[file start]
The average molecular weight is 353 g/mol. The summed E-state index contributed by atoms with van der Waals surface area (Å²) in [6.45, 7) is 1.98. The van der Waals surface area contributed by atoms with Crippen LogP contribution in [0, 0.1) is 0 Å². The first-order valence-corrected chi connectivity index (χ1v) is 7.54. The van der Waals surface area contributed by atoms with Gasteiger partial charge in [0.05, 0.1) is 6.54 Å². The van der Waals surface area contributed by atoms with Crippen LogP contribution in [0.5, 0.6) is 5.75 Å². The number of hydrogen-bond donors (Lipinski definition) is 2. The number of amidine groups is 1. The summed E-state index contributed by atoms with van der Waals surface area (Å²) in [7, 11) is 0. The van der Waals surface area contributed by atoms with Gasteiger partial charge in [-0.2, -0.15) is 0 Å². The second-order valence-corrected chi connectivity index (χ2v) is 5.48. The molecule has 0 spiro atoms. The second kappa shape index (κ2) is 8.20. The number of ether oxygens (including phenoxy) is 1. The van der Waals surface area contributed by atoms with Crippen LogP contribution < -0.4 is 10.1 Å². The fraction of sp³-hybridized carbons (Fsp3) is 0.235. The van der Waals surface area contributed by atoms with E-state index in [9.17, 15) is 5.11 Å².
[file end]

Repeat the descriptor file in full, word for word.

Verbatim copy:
The average molecular weight is 353 g/mol. The summed E-state index contributed by atoms with van der Waals surface area (Å²) in [6.45, 7) is 1.98. The van der Waals surface area contributed by atoms with Crippen LogP contribution in [0, 0.1) is 0 Å². The first-order valence-corrected chi connectivity index (χ1v) is 7.54. The van der Waals surface area contributed by atoms with Gasteiger partial charge in [0.05, 0.1) is 6.54 Å². The van der Waals surface area contributed by atoms with Crippen LogP contribution in [0.5, 0.6) is 5.75 Å². The number of hydrogen-bond donors (Lipinski definition) is 2. The number of amidine groups is 1. The summed E-state index contributed by atoms with van der Waals surface area (Å²) in [7, 11) is 0. The van der Waals surface area contributed by atoms with Gasteiger partial charge in [-0.2, -0.15) is 0 Å². The second-order valence-corrected chi connectivity index (χ2v) is 5.48. The molecule has 0 spiro atoms. The second kappa shape index (κ2) is 8.20. The number of ether oxygens (including phenoxy) is 1. The van der Waals surface area contributed by atoms with Crippen LogP contribution < -0.4 is 10.1 Å². The fraction of sp³-hybridized carbons (Fsp3) is 0.235. The van der Waals surface area contributed by atoms with E-state index in [9.17, 15) is 5.11 Å².